22:32:01 <Taneb> I feel kinda stupid at the moment
22:32:16 <oerjan> boxed is the usual kind of haskell value, implemented as a pointer to a lazy thunk
22:32:16 <Taneb> For that matter, what does tuple mean in this context?
22:33:36 <oerjan> unboxed is a value represented without pointers and laziness, like a sequence of bytes in any other language
22:33:57 <Taneb> Okay, that makes sense
22:34:08 <Taneb> Seems the wrong way round to me?
22:34:09 <oerjan> ghc uses that internally for efficiency
22:34:43 <oerjan> and an unboxed tuple is a tuple of several unboxed values, which can only be returned from functions, not passed into them.
22:35:27 <oerjan> (the values of an unboxed tuple may end up being put directly on the stack or in registers)
22:35:41 <oerjan> @src IO
22:35:42 <lambdabot> Source not found. Maybe you made a typo?
22:35:50 <zzo38> As well as -XCompatibility703, -XNoParameterTypeClasses, -XCombinedInstances, -XNoUnicode, -XExtendedOperatorNames, and so on
22:35:52 <oerjan> sadly @src has removed that stuff
22:36:40 <Taneb> So, because functions are boxed, they can flit about in the mind of the haskell program without being in a specific place in memory
22:36:58 <Taneb> But can simultaneously look at bits of memory and other things flitting about
22:37:26 <oerjan> Taneb: unboxed things can be copied of course, like in C...
22:37:29 <oerjan> @src Int
22:37:29 <lambdabot> data Int = I# Int#
22:37:52 <oerjan> an example there: Int is implemented as a datatype wrapping an unboxed Int#
22:38:00 <zzo38> I don't know how you call the Haskell that I proposed or how to change GHC or anything like that; write a new one; I don't know how do you know?
22:38:26 <oerjan> ghc's optimizer may frequently remove the entire data wrapping, and handle words in memory instead
22:38:35 <Taneb> Wasn't elliott working on a Haskell Compiler a while back?
22:39:09 <zzo38> oerjan: Yes that is a good idea.
22:39:28 <oerjan> (well of course a data type is also implemented in memory, but with all that laziness support included
22:39:31 <oerjan> )
22:40:05 <oerjan> Taneb: i don't quite remember.
22:40:35 <Taneb> He was trying to think of a name because Hexham Haskell Compiler looked stupid?
22:41:19 <oerjan> anyway, standard haskell has only one base kind * which is boxed types, while ghc adds a heap of others for supporting unboxed things.
22:41:39 <zzo38> And my proposal added two more + and &
22:42:00 <Taneb> What would they be?
22:42:11 <oerjan> and other haskellers already added & except with the name Constraint
22:42:24 <zzo38> + for natural number types and & is what is now called Constraint
22:43:10 <zzo38> Except mine is different where + is a subkind of * which now means that the built-in type (->) is the type of array with a fixed number of elements.
22:45:12 <zzo38> Another idea is a new kind of n+k patterns (different from the old one) usable both in type level and value level, with types of kind +
22:46:13 <oerjan> zzo38: n+k patterns? now you're just _asking_ for them to hate it :P
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22:47:29 <zzo38> I do hate ordinary n+k patterns
22:47:36 <zzo38> But this is a new kind
22:49:21 <zzo38> Which is only usable with values of types of kind + (as well as types of kind + themself in type level patterns)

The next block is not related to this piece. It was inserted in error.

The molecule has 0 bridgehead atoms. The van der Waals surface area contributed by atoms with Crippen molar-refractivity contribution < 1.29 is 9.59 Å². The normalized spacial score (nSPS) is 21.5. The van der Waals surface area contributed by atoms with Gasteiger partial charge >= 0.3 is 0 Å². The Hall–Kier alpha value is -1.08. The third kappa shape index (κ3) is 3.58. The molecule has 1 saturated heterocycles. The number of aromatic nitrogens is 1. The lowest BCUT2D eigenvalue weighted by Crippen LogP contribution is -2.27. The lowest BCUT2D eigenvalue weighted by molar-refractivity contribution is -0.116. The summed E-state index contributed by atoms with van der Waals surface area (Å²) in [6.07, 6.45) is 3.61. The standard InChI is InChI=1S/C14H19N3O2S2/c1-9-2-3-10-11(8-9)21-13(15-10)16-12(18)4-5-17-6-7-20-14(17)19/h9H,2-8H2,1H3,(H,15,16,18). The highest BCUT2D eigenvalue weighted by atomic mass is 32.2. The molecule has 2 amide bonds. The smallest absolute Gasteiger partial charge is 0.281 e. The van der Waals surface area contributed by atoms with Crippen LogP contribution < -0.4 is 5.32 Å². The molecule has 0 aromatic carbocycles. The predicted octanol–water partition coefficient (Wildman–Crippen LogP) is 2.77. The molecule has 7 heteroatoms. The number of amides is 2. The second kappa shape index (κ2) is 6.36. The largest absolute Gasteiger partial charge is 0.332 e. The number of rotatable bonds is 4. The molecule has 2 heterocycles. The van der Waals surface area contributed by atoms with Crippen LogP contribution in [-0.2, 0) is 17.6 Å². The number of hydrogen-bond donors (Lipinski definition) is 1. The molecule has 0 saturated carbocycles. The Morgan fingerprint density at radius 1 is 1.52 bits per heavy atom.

22:50:33 <Taneb> I've been thinking about a graphical version of Haskell, possibly similar to Scratch, App Inventor, et al.
22:51:06 <Taneb> It's pretty difficult
22:52:04 <zzo38> oerjan: See? These are a new n+k patterns which are different than the old n+k patterns. I also hate the old n+k patterns but this new kind can explain natural numbers in general
22:52:23 <oerjan> mhm
22:54:34 <Taneb> Kinds would make it simpler
22:55:39 <Taneb> Goodnight
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22:57:23 <zzo38> For example: type family X (n :: +) (t :: *); type instance X 0 x = x; type instance X (n + 1) x = X n x -> X n x; is a kind of the new n+k patterns for natural number kinds, at the type level. But they could be used at value level as well.
22:58:17 <zzo38> Is it understand now?
22:58:42 <oerjan> i think so
23:01:36 <oerjan> hm except for notation, won't this be essentially that new type-to-kind lifting extension applied to data Nat = Zero | Succ Nat
23:02:26 <oerjan> (i'm not into the details of that, though)
23:04:18 <zzo38> I have read about that, but I don't think it is exactly the same thing, because my proposal puts + as a subkind of * so for example, (100 -> Bool) is a valid type which means an array of 100 bits
23:05:13 <zzo38> (And like I specified, these new n+k patterns would also be usable in value patterns as well as type patterns)
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23:21:16 <zzo38> Another idea is to write new versions of the list operations: length, (!!), findIndex, and so on, using: class Peanoid x where { zeroP :: x; succP :: x -> x; }; class Copeanoid x where { predP :: x -> Maybe x; }; (These are a specific kind of pointed unary systems, and some variations on them.)
23:21:34 <zzo38> This could be done even in existing Haskell compiler, simply using alternative Prelude
23:21:43 <zzo38> Or other libraries can be written easily.
23:24:01 <zzo38> (h : t) !! i = maybe h (t !!) $ predP i; length [] = zeroP; length (h : t) = succP $ length t;
23:25:43 <zzo38> I don't know whether you would prefer new versions of the list operations defined like this or not
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23:49:32 <Gregor> I think I like the word "ciretose"
23:53:20 <zzo38> There doesn't seem very good document for "preprocessor-tools" package.